Review Summary: Mezzanine's got itself some fine moments, but a lack of variation and some uninspired vocal performances makes it tough to listen to as a whole. Those lyrics don't help much either.
It's probably beyond clichÃ© at this point to start off an album review by talking about how the album's cover reflects the music, but screw that. With Massive Attack's third album Mezzanine
, the cover asks for it. Set upon a white canvas, a hunk of black sludge stains the purity, thus creating something that looks futuristic and dark. That's certainly the case for the album that lay behind this work of modern art. After two solid albums to start off their career, Massive Attack went darker and denser for their third album. Mezzanine
is considered by many to be the ultimate trip hop album, defining the genre and being a must have for any fan of music anywhere. Slow-pulse beats and slick production fill the album, and several guest spots from Cocteau Twins siren Liz Fraser only add to the mystique Mezzanine
carries with it. In fact the amount of praise this album gets is remarkable. To many critics, this is the album that almost single-handedly made trip hop a force to be reckoned with in the late 90's.
Why? I couldn't tell you.
Therefore this album is a puzzlement for me. From that aforementioned amount of praise, upon purchasing this album, I was expecting something incredible and unheard of, and Mezzanine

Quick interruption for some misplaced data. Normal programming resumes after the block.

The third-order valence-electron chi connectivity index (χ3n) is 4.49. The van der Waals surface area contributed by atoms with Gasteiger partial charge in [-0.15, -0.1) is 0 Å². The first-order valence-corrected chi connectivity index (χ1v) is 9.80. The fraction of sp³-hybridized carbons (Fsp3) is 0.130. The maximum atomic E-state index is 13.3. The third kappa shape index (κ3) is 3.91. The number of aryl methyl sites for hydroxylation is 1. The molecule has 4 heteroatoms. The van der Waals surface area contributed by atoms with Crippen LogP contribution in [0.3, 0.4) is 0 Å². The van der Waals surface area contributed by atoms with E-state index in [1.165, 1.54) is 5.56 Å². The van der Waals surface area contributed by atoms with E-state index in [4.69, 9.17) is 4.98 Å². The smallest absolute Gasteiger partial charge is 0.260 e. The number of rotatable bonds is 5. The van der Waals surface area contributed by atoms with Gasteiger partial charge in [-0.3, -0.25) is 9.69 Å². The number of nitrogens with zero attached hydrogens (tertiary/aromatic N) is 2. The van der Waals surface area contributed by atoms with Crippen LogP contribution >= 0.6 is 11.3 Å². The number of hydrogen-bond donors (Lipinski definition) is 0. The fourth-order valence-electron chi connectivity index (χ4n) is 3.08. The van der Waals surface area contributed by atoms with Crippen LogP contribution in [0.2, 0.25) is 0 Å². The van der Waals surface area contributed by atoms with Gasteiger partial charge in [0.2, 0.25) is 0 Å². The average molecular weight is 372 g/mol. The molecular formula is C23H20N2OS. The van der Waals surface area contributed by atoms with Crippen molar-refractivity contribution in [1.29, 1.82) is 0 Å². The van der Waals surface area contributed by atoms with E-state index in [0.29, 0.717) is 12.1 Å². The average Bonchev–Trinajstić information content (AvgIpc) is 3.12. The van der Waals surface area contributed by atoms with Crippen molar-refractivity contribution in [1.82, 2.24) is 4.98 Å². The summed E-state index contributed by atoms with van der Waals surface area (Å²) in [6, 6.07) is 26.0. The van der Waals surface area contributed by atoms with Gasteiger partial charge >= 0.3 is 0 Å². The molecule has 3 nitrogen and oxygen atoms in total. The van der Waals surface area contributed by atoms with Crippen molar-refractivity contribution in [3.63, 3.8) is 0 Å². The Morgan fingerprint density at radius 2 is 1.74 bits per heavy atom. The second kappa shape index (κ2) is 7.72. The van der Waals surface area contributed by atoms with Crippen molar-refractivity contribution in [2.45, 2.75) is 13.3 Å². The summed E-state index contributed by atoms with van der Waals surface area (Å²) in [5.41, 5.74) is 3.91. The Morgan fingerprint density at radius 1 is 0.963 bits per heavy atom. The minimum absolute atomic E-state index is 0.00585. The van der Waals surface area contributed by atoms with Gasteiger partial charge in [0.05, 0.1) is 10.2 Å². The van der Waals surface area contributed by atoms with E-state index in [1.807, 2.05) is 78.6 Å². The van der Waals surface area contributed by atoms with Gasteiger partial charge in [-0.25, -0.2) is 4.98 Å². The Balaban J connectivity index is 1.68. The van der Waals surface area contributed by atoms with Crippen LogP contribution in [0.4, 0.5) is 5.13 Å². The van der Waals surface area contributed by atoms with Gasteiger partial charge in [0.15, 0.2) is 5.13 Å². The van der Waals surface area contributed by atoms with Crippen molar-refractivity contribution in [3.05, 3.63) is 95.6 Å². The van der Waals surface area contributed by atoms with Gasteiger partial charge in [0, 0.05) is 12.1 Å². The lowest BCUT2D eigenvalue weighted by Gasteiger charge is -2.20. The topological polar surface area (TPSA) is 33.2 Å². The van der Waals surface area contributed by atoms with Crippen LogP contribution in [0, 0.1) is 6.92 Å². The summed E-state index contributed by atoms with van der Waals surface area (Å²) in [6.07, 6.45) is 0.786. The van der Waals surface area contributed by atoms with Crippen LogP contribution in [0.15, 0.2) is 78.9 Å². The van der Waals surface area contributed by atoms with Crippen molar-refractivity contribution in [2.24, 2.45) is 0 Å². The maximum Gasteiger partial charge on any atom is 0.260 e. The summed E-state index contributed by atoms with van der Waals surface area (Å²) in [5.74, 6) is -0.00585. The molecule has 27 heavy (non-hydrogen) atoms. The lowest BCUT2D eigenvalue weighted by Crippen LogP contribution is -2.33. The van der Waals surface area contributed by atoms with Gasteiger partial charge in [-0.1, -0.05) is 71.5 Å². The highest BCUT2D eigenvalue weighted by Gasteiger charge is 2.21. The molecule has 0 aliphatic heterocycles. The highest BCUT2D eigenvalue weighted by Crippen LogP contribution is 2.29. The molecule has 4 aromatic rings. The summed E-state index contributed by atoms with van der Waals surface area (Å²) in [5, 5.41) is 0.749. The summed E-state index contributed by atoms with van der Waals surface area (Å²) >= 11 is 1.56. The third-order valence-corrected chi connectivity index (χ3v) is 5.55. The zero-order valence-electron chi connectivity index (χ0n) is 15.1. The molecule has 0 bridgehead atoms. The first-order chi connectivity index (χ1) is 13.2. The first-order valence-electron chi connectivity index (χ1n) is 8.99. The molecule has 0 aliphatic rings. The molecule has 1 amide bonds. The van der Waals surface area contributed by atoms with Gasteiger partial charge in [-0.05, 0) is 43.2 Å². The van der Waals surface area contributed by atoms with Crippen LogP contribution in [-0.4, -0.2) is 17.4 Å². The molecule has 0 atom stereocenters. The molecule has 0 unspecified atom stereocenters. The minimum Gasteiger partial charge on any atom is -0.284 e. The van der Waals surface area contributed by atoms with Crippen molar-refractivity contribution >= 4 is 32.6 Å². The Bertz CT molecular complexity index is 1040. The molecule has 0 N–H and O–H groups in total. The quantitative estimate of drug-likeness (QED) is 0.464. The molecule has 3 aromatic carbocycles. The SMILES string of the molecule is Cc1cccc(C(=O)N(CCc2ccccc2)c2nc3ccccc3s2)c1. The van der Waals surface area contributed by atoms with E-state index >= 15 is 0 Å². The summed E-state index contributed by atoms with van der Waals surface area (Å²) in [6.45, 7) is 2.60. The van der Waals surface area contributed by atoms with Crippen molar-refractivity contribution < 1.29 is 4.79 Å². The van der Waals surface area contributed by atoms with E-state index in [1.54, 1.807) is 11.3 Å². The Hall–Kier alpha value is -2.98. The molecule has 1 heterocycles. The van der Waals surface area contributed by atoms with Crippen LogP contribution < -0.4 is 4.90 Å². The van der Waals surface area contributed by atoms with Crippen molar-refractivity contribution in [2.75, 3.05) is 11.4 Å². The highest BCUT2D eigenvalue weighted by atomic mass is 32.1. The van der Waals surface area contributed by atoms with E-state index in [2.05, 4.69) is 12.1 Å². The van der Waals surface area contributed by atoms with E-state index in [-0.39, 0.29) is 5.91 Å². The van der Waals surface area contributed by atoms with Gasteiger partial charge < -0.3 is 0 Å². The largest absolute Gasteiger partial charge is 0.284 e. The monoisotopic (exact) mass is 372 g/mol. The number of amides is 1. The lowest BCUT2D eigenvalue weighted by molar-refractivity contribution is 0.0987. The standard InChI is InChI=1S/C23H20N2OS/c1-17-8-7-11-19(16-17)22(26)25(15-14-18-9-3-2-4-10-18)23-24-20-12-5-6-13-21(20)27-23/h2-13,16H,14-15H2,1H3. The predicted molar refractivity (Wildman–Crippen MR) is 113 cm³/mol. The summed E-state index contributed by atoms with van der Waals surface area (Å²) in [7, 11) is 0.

didn't deliver. While the aura certainly does have that futuristic hell feel throughout, the problems are in the songs. Throughout Mezzanine
, there's a consistently relaxed feel, with beats meandering along around a cool 80 beats per minute. Unfortunately, there's not enough diversity in the songs to warrant keeping the beats the same. After the first three tracks, each of which are very strong, Mezzanine
falls into the trap of repeating itself. Following a strict diet of beats heavy with reverb and airy vocal performances, Mezzanine
is consistent, but there's not enough substance to sustain it for eleven tracks, most of which are five or six minutes of the same melodic phrases repeated over and over again.
This isn't to say all the tracks are bad. Most of them actually have some good ideas musically, but the execution is where the album comes up short. Early album single "Teardrop" contains one of Liz Fraser's most famous/gorgeous vocal performances, and behind her a crescendo of sitar and dramatic piano chords set up the listener for a beautiful song. What they get is a beautiful song stretched thin. The song opens with Fraser crooning Love, love is a verb/ Love is a doing word
, and the lyrics don't get much better after that. "Teardrop"'s vocal melody, though quite pretty, repeats several times over the course of six minutes, and Fraser's non-sensible lyrics leave nothing to relate to. The song ends up as an overly long idea that didn't go anywhere. It's this lack of variation that kills many of the songs on Mezzanine
. The replayability of some of the songs is surprisingly low for the hype this album contains. "Black Milk" is eery enough, with Fraser again taking the microphone and this time whispering a lullabye over an uneasy groove, but again, six minutes of one melody, one tempo, one volume prevent the song from going anywhere, and by the time the albumâ€™s title track comes on, it's nearly impossible to remember how "Black Milk" was any different from "Dissolved Girl".